As a reader of romance, I subscribe to a lot of author newsletters. Every once in a while, an author will send out a survey polling their subscribers. These surveys tend to ask about favorite tropes and what you want to read more of (i.e. firefighters, billionaires, mountain men, etc.). Sometimes, there's a question that allows you to add further comments.
That last question is what inspired this post.
You’ve just hit The End on your novel.
You do the Snoopy Dance like nobody’s watching.
You take the shower that’s four days overdue.
Then you hop into your romance author group on FB and tell everyone “This girl is done and done and my baby is off to the editor.”
<insert record scratch here>
In the editor’s Slack group that I’m a member of, one of the office hours’ topics of discussion was pricing. As in, how an editor should be pricing the services they offer, whether or not they should offer discounts, how/when to raise prices, etc. But with that discussion, from the POV of an editor, also comes the discussion of this topic from the POV of an author.
IT'S MY BIRTHDAY! IT'S MY BIRTHDAY! I may be celebrating ME, but I'm extending the gift to YOU.
NOTE: Jane Fox is not an RSE client (although I wish she was), I just wanted to interview her because I love reading her books.
During the pandemic last year, I was introduced to insta-love short stories. Since then, I've pretty much become obsessed with them to the point that, when I find a book I want to read, I check out how many pages it is before downloading it from KU. I've discovered a wonderful handful of insta-love short story writers due to this recent obsession.
Jane Fox was one of those authors.
To put this into perspective: I have many favorite authors that I love to read. While I'll read their books, I won't read every single book they publish.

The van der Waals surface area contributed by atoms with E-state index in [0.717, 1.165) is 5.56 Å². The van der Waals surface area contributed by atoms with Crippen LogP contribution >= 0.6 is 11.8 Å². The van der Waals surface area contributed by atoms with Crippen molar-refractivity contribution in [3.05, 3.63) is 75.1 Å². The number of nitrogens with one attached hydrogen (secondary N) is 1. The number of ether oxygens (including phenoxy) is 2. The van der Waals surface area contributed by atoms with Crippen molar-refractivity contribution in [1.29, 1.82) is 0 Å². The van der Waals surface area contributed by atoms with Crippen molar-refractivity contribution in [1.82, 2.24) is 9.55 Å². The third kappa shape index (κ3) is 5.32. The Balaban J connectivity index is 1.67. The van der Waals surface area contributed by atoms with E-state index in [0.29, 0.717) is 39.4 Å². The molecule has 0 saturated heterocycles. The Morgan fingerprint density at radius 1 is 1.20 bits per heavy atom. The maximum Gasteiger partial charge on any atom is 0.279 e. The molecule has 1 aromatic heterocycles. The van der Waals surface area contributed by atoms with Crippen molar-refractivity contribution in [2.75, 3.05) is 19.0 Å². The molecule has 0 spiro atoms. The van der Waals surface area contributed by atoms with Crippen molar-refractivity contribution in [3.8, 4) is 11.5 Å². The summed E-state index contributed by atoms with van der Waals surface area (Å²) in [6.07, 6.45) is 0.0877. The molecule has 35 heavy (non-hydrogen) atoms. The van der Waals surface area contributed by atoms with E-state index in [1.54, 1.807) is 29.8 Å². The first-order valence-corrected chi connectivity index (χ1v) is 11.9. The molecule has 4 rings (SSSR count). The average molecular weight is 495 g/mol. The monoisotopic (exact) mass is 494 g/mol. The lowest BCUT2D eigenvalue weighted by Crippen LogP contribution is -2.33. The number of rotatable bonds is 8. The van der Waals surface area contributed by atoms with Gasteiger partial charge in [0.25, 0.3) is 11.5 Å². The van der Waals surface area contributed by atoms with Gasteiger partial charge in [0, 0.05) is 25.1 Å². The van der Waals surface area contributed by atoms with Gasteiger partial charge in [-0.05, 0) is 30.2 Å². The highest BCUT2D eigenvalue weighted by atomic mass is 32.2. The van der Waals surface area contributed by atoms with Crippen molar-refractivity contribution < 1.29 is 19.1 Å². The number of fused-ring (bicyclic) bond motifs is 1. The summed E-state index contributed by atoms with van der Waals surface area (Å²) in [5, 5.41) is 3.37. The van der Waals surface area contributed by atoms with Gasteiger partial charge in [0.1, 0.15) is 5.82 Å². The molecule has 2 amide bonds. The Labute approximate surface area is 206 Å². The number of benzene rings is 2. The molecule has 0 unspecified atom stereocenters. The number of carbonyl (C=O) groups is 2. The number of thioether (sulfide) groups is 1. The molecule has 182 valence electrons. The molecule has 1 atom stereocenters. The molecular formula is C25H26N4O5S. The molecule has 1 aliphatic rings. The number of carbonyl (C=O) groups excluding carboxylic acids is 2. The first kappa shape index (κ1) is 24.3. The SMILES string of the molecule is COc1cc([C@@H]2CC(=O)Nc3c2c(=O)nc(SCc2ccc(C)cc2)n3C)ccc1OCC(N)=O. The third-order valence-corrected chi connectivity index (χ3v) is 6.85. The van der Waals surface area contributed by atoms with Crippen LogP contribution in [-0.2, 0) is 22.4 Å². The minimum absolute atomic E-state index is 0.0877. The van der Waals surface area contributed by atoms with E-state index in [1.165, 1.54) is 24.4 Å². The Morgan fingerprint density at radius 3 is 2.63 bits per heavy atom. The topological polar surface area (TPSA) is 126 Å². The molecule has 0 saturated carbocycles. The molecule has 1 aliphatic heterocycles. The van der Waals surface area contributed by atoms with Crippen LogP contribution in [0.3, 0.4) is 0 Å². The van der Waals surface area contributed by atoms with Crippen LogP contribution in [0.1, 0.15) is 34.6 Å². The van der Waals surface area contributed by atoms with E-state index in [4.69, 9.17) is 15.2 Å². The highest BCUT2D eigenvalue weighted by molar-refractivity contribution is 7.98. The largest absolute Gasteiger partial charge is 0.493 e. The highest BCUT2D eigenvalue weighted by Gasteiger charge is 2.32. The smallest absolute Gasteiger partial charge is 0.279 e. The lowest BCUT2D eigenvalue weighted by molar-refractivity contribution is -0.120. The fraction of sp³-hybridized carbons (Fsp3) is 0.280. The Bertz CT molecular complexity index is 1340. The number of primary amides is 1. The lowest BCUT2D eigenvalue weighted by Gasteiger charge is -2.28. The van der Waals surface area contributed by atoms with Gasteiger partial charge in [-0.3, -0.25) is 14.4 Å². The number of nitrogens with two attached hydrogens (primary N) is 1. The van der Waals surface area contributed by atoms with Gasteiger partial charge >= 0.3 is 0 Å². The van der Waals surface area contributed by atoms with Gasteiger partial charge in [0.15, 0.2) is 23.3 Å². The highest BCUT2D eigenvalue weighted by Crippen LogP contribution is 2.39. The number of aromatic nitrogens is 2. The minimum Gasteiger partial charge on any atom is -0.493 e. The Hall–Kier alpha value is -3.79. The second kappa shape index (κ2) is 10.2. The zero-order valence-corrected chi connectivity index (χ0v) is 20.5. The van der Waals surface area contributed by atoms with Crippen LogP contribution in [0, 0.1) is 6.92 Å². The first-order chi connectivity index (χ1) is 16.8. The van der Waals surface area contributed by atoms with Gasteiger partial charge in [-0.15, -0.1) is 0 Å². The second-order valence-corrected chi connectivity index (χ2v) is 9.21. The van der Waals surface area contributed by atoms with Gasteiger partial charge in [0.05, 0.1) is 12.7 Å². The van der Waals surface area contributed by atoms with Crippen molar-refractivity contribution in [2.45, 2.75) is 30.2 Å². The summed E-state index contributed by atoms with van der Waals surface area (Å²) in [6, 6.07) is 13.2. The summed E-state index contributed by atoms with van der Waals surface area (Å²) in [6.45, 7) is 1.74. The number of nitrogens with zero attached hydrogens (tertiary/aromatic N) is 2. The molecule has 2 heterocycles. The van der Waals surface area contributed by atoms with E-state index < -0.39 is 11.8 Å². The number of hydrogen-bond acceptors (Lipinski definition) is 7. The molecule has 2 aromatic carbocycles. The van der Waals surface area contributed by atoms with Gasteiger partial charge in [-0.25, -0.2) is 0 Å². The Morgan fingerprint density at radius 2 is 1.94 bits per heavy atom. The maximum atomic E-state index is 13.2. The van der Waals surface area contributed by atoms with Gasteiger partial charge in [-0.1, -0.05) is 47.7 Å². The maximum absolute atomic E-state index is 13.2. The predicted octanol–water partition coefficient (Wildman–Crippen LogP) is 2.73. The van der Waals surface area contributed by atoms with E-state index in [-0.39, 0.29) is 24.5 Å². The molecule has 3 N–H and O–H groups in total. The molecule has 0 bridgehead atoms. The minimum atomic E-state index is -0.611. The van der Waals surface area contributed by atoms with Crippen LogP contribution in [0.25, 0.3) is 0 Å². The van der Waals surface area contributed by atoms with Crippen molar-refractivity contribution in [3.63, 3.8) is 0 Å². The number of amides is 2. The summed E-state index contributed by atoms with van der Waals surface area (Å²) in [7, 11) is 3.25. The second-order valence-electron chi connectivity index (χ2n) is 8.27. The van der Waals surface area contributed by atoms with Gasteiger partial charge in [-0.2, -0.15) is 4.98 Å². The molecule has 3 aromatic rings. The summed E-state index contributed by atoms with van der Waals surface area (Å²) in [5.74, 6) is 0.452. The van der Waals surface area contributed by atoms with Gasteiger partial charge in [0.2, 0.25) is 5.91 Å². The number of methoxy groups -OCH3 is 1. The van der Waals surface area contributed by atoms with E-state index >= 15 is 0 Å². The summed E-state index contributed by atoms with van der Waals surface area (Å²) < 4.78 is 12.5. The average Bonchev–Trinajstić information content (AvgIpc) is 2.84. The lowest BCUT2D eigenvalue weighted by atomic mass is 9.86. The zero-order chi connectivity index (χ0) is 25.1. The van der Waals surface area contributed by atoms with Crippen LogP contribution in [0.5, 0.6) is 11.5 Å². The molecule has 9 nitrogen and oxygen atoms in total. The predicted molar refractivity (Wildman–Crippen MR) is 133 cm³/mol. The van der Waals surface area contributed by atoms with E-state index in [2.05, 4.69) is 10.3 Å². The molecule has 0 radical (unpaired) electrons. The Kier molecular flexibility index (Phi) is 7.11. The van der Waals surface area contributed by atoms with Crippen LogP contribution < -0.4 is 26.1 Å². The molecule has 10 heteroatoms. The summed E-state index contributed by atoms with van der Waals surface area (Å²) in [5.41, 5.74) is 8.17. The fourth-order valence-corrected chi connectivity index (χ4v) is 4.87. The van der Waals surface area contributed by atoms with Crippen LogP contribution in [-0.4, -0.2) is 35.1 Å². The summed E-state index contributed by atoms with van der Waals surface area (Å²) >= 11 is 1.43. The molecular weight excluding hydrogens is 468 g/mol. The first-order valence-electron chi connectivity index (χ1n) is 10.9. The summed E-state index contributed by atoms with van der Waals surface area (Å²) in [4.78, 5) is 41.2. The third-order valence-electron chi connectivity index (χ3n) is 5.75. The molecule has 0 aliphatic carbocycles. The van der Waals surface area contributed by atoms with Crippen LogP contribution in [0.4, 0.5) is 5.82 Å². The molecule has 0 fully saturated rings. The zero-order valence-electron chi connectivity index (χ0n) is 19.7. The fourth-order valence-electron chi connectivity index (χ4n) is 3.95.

Jane Fox is my first ever auto-buy author.
I love that she's able to pack a full story into just 4-7 chapters and wanted to find out how she did it. So, without further ado....here's Jane Fox.
I started reading adult romance when I was a freshman in high school. I barely graduated because I was reading so much. Even though I was writing YA, I found the adult romance so intriguing.
NOTE: Claudia Hall Christian is not a client of RSE. I just wanted to interview her about this topic because she's been publishing in this format for years.
The art of serial fiction has existed for centuries, but Charles Dickens is credited with jump-starting the movement when his book, The Pickwick Papers, was released in nineteen installments over the course of a 20-month period.
When the Writing Bug bit me in the 7th grade, my goal was to publish traditionally. I was writing stories during high school, but I knew none of them were worth publishing. Yet.
It wasn’t until I had started writing my YA trilogy that I knew, “Ok, yeah. THIS is the series I want to publish.”
I started doing my research on agents and publishing houses that accept submissions without agents.
I had a nice list and I was ready.
This post may contain affiliate links. If you purchase through these links, I may receive a commission at no extra cost to you. BUTT (see what I did there), I only recommend products or services that I genuinely like and trust.
When I first began this journey into writing adult romance, I knew I was going to need a little help because I had never written in this genre. When I was writing YA, there were elements of romance, but it was pretty tame compared to what I’m planning on diving into.
Romance Society Editing is celebrating Black History Month by offering a special promo. Read on for the details.